Still Pissed Off About the Hawley-Smoot Tariff

Friday, March 04, 2005

Gay Marriage and the Ten Commandments; or, A Case Study in Circular Reasoning

The wife tells me that radio blowhard Michael Savage reacted to the recent Supreme Court case on the Ten Commandments and public property by asking the question, "Who is really hurt by this?" None of his callers could offer a satisfactory answer, leading Savage to conclude that, because no one can point to any specific harm, it is constitutional to display the Ten Commandments on public property.

Let's leave aside for the moment whether or not that reasoning stands scrutiny.

The wife tells me that this morning, radio's favorite "vicious s.o.b." Neal Boortz (who doesn't want the Ten Commandments on public property) responded to Savage by saying he is harmed because it's an assault on the Constitution. I think Boortz' argument is facially circular, if you grant Savage's premise that nothing which harms an individual is unconstitutional.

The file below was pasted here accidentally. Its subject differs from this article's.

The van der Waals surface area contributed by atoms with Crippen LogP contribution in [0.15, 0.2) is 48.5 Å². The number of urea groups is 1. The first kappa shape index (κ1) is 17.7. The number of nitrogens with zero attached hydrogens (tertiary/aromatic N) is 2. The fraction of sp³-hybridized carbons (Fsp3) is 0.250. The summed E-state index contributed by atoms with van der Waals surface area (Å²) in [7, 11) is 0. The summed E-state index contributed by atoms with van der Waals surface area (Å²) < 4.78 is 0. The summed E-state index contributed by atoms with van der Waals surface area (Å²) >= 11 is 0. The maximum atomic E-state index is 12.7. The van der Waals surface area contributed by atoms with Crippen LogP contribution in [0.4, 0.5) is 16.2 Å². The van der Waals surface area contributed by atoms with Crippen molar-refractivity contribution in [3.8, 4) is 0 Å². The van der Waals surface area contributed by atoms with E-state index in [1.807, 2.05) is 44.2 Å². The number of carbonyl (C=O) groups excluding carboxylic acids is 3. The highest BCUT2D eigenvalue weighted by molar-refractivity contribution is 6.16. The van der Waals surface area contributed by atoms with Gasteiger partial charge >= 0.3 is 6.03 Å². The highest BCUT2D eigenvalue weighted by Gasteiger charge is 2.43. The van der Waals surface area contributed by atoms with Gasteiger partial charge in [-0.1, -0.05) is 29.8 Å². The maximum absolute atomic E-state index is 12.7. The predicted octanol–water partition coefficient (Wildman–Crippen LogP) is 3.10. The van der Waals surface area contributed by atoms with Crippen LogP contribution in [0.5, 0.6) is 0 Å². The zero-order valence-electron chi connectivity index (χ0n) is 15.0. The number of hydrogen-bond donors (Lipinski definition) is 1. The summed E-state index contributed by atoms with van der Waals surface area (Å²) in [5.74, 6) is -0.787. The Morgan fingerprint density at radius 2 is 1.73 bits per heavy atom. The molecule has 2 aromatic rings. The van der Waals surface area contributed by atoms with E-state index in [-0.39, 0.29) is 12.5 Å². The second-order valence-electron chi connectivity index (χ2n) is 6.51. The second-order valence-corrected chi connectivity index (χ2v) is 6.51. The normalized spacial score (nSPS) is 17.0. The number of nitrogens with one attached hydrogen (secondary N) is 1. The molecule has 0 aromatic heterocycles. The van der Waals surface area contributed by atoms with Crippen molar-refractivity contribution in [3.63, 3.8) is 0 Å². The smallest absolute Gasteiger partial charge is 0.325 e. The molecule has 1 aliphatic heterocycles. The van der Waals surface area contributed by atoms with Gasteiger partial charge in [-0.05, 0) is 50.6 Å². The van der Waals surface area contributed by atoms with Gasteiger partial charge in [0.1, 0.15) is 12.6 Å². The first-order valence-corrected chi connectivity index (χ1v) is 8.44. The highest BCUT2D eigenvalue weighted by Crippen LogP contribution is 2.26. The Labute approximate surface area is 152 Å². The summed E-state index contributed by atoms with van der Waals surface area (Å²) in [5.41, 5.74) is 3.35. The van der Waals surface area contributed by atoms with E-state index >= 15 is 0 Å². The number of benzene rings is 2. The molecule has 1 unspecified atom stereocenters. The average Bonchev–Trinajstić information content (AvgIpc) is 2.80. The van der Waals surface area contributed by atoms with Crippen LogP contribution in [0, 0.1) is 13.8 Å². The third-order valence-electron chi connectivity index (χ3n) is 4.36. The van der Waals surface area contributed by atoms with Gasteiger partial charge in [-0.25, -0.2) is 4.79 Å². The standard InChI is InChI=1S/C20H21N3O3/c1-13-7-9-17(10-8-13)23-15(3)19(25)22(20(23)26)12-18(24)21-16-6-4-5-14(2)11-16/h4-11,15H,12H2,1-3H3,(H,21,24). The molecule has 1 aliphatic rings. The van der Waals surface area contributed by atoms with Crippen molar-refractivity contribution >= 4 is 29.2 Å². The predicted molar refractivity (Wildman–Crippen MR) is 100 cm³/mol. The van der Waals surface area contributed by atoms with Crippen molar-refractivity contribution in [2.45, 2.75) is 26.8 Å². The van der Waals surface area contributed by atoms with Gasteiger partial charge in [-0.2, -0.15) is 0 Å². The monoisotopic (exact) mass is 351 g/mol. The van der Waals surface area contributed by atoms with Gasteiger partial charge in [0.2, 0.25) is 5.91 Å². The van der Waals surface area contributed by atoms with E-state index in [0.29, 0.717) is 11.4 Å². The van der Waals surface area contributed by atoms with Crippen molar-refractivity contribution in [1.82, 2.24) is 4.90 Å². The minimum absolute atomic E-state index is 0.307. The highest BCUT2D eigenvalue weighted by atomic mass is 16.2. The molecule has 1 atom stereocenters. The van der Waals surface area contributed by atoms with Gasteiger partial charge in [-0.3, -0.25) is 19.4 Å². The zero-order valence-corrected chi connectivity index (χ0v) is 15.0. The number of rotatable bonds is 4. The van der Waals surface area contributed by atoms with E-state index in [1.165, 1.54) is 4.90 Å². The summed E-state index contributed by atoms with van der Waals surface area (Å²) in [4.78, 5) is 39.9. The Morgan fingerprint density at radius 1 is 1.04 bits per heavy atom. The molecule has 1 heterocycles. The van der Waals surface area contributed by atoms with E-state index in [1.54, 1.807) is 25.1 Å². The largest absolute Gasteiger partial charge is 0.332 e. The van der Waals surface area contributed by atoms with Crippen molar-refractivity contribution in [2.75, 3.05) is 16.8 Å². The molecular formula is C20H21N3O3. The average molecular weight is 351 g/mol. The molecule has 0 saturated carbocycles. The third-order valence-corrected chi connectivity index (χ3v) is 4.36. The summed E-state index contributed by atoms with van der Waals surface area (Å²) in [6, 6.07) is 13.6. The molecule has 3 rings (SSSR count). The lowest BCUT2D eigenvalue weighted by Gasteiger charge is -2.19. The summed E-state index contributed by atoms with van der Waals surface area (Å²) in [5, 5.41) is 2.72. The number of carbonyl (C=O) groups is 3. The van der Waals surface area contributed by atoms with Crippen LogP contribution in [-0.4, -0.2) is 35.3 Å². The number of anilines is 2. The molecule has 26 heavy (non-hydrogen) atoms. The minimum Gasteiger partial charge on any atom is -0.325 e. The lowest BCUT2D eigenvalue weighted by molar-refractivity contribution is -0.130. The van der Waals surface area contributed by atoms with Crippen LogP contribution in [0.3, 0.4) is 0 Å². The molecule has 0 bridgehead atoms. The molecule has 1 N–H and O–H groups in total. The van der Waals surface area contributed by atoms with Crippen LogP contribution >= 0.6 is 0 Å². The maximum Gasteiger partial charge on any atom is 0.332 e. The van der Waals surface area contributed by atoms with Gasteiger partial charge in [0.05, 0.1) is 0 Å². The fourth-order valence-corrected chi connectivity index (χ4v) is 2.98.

More troubling, perhaps, is the argument I'd like to see Boortz (who, don't get me wrong here, I love like a very ill-tempered brother) respond to, is how he reconciles his Ten Commandments views with his gay marriage views. After the Supreme Judicial Court of Taxachussets held that gay marriage is constitutionally mandated, Boortz asked critics of that decision to explain to him how any anti-gay-marriage advocate was specifically harmed by the ruling. I don't know, Boortz, maybe we're harmed because it's an assault on the Constitution?

And the same consistency test applies with equal force to Michael Savage. If specific, personal harm is the touchstone of constitutionality, then how can Savage justify his opposition to gay marriage? It's not enough to answer, as I suspect he would, that gays are just a bunch of filthy sodomites, because that can be either true or false without causing him any specific harm.

What does that prove? Nothing more than that Boortz and Savage are equally inconsistent.